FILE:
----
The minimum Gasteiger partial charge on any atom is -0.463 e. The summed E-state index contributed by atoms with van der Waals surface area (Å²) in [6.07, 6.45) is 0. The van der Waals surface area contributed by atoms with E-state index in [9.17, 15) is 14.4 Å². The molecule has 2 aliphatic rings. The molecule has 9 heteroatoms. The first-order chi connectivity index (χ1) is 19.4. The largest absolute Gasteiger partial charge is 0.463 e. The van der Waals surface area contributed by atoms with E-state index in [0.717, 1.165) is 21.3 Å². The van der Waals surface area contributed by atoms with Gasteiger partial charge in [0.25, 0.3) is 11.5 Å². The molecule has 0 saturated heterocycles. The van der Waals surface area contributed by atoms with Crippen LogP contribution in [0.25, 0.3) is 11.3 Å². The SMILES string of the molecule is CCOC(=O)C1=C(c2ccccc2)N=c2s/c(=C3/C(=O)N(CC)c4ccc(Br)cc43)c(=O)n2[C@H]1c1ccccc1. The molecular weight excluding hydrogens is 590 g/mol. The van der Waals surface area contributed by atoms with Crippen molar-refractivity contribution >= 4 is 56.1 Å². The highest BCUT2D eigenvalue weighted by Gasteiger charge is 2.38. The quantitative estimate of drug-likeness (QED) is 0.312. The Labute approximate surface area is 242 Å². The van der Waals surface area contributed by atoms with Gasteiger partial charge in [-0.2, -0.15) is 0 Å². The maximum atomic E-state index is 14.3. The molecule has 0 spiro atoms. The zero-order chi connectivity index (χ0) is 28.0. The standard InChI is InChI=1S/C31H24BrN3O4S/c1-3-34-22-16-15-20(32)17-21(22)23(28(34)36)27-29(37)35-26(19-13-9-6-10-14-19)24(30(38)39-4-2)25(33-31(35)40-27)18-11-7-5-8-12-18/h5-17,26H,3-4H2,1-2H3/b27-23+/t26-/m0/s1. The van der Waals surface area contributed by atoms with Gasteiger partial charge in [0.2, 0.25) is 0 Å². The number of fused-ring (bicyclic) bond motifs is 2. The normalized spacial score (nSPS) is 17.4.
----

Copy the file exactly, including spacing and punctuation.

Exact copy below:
The minimum Gasteiger partial charge on any atom is -0.463 e. The summed E-state index contributed by atoms with van der Waals surface area (Å²) in [6.07, 6.45) is 0. The van der Waals surface area contributed by atoms with E-state index in [9.17, 15) is 14.4 Å². The molecule has 2 aliphatic rings. The molecule has 9 heteroatoms. The first-order chi connectivity index (χ1) is 19.4. The largest absolute Gasteiger partial charge is 0.463 e. The van der Waals surface area contributed by atoms with E-state index in [0.717, 1.165) is 21.3 Å². The van der Waals surface area contributed by atoms with Gasteiger partial charge in [0.25, 0.3) is 11.5 Å². The molecule has 0 saturated heterocycles. The van der Waals surface area contributed by atoms with Crippen LogP contribution in [0.25, 0.3) is 11.3 Å². The SMILES string of the molecule is CCOC(=O)C1=C(c2ccccc2)N=c2s/c(=C3/C(=O)N(CC)c4ccc(Br)cc43)c(=O)n2[C@H]1c1ccccc1. The molecular weight excluding hydrogens is 590 g/mol. The van der Waals surface area contributed by atoms with Crippen molar-refractivity contribution >= 4 is 56.1 Å². The highest BCUT2D eigenvalue weighted by Gasteiger charge is 2.38. The quantitative estimate of drug-likeness (QED) is 0.312. The Labute approximate surface area is 242 Å². The van der Waals surface area contributed by atoms with Gasteiger partial charge in [-0.2, -0.15) is 0 Å². The maximum atomic E-state index is 14.3. The molecule has 0 spiro atoms. The zero-order chi connectivity index (χ0) is 28.0. The standard InChI is InChI=1S/C31H24BrN3O4S/c1-3-34-22-16-15-20(32)17-21(22)23(28(34)36)27-29(37)35-26(19-13-9-6-10-14-19)24(30(38)39-4-2)25(33-31(35)40-27)18-11-7-5-8-12-18/h5-17,26H,3-4H2,1-2H3/b27-23+/t26-/m0/s1. The van der Waals surface area contributed by atoms with Gasteiger partial charge in [0.2, 0.25) is 0 Å². The number of fused-ring (bicyclic) bond motifs is 2. The normalized spacial score (nSPS) is 17.4.